Reading Literature

I thought long and hard about what might be the most appropriate title for this collection of essays – and I’m still not sure if I might need to change it as time goes by :o)

What I propose to offer is a set of comments on favourite writers and favourite texts. Some of these comments might be extended pieces, some might be short (or shorter) essays. For example, the first few options – especially on the poet Siegfried Sassoon and the novelist Jane Austen – might be viewed as potential lecture courses encouraging readers to think about how best to focus on the actual words the writers use and to consider how they might impact on the way we read the specific texts under discussion. And, perhaps, on the way we read texts in general.

So, on one level my primary concern is language itself and how we use it. Literature is, after all, just one of the ways that language is organised for whatever purpose. And while I would claim that it is a particularly important way of expanding our lives and knowledge, understanding of and insight into the complexity of what it is to be human and thus our relationships with ourselves, other people, and the wider world – well, the same could be said for texts on science or mathematics, psychology or philosophy, sociology and archaeology – and so on.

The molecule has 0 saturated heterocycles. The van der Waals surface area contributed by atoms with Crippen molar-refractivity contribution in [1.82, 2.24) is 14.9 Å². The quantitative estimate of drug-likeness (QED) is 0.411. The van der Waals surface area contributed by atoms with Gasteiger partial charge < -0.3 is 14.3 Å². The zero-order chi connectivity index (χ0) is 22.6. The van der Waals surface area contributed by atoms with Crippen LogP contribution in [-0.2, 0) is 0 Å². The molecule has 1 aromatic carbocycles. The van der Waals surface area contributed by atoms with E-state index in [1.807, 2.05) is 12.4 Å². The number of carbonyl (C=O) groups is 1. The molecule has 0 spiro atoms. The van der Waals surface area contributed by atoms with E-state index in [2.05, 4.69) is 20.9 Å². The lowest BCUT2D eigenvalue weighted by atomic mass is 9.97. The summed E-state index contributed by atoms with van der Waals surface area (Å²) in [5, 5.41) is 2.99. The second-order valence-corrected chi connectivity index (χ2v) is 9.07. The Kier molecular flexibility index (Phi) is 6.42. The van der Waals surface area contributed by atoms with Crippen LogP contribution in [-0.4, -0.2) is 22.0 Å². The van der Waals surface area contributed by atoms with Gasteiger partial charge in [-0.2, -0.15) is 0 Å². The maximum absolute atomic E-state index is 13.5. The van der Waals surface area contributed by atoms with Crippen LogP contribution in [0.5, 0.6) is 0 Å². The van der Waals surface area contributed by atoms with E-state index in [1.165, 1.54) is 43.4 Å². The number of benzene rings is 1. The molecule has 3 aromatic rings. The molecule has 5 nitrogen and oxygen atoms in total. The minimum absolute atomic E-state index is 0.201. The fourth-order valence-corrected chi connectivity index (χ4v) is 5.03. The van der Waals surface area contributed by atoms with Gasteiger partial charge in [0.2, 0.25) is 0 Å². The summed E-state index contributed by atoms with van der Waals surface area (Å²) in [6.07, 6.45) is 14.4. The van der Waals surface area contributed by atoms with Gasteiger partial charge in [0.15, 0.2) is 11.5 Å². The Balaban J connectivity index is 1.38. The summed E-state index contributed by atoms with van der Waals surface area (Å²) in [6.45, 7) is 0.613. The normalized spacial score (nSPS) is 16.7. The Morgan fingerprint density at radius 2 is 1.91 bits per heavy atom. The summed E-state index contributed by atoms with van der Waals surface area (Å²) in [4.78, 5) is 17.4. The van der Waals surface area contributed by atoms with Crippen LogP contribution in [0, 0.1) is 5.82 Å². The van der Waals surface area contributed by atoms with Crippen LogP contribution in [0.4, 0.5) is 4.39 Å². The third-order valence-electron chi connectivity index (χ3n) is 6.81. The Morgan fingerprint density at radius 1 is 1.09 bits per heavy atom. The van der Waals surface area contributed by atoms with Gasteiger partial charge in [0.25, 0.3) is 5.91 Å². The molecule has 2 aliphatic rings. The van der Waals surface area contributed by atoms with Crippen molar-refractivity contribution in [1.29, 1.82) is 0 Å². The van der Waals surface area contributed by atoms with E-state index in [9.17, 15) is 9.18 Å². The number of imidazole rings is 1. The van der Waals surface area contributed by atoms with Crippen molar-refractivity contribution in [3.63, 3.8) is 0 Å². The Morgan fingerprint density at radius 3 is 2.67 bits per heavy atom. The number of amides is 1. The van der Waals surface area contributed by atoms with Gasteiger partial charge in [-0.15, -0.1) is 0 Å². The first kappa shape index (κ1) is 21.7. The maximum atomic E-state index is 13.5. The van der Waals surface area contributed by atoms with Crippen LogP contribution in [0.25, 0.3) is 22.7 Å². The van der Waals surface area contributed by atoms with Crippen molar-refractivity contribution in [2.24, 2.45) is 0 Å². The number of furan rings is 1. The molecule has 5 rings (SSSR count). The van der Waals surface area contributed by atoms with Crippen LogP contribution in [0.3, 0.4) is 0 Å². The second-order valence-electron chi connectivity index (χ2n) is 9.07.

That said, one of the problems surrounding the reading of literature is probably the fact that most of us (unless we have the good fortune to be born into households where books of all kinds are valued) are introduced to it at school as some sort of ‘task’ – and possibly at a time when we are not interested or prepared or equipped to engage with it. This is further complicated by the fact that almost always we are then ‘examined’ and ‘graded’ on our responses by some ‘higher’ external authority. Even if we have spent many happy hours growing up listening to or learning to read the countless excellent books available for children the dead weight of this evaluating attitude (to borrow Jon Silkin’s resonant phrase) surely has a negative effect on many.

I sometimes wonder if that is at the root of the sadly common resistance to reading books that is displayed in such relatively trivial pursuits as television quiz shows – though it seems much more prevalent in male participants than female ones! Much fascinating research into early childhood behaviours seems to indicate very strongly that boys interact through commenting on what we might term third-party objects such as toys whereas girls of the same age interact by sharing personal information about families, interests and experiences.

Anyway – and even though this description of what I hope to do with these offerings might smack a little of ‘education’ rather than, say, ‘enjoyment’ – I am firmly convinced that the best literature is very much concerned with combining the two while maintaining the sense that, without a sense of joy in language, it’s just another way of making a living.

© 2019 Mike Liddell